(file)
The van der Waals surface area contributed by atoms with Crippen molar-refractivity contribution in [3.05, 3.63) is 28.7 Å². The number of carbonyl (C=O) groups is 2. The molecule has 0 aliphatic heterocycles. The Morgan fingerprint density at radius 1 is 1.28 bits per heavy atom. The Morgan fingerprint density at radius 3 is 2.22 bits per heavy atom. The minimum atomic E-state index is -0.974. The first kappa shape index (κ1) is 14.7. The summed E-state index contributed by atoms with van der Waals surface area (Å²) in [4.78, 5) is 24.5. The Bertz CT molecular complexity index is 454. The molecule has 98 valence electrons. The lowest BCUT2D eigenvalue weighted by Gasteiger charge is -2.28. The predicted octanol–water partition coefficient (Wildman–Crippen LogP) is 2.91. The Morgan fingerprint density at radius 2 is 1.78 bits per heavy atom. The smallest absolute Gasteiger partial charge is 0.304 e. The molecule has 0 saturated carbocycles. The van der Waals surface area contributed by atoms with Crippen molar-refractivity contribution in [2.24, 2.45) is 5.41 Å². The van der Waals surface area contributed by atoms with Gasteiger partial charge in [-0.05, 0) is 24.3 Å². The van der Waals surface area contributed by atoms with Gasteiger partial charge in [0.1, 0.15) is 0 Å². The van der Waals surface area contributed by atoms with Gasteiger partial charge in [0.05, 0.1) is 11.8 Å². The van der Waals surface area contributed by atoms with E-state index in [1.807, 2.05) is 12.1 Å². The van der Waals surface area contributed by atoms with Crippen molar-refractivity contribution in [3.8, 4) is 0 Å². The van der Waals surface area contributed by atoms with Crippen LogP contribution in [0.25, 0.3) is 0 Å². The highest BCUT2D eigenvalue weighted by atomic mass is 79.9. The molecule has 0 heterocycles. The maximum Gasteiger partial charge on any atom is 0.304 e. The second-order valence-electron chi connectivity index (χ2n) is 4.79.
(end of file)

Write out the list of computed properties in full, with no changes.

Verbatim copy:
The van der Waals surface area contributed by atoms with Crippen molar-refractivity contribution in [3.05, 3.63) is 28.7 Å². The number of carbonyl (C=O) groups is 2. The molecule has 0 aliphatic heterocycles. The Morgan fingerprint density at radius 1 is 1.28 bits per heavy atom. The Morgan fingerprint density at radius 3 is 2.22 bits per heavy atom. The minimum atomic E-state index is -0.974. The first kappa shape index (κ1) is 14.7. The summed E-state index contributed by atoms with van der Waals surface area (Å²) in [4.78, 5) is 24.5. The Bertz CT molecular complexity index is 454. The molecule has 98 valence electrons. The lowest BCUT2D eigenvalue weighted by Gasteiger charge is -2.28. The predicted octanol–water partition coefficient (Wildman–Crippen LogP) is 2.91. The Morgan fingerprint density at radius 2 is 1.78 bits per heavy atom. The smallest absolute Gasteiger partial charge is 0.304 e. The molecule has 0 saturated carbocycles. The van der Waals surface area contributed by atoms with Crippen molar-refractivity contribution in [2.24, 2.45) is 5.41 Å². The van der Waals surface area contributed by atoms with Gasteiger partial charge in [-0.05, 0) is 24.3 Å². The van der Waals surface area contributed by atoms with Gasteiger partial charge in [0.1, 0.15) is 0 Å². The van der Waals surface area contributed by atoms with Gasteiger partial charge in [0.05, 0.1) is 11.8 Å². The van der Waals surface area contributed by atoms with E-state index in [1.807, 2.05) is 12.1 Å². The van der Waals surface area contributed by atoms with Crippen molar-refractivity contribution in [3.8, 4) is 0 Å². The van der Waals surface area contributed by atoms with Crippen LogP contribution in [0.25, 0.3) is 0 Å². The highest BCUT2D eigenvalue weighted by atomic mass is 79.9. The molecule has 0 heterocycles. The maximum Gasteiger partial charge on any atom is 0.304 e. The second-order valence-electron chi connectivity index (χ2n) is 4.79.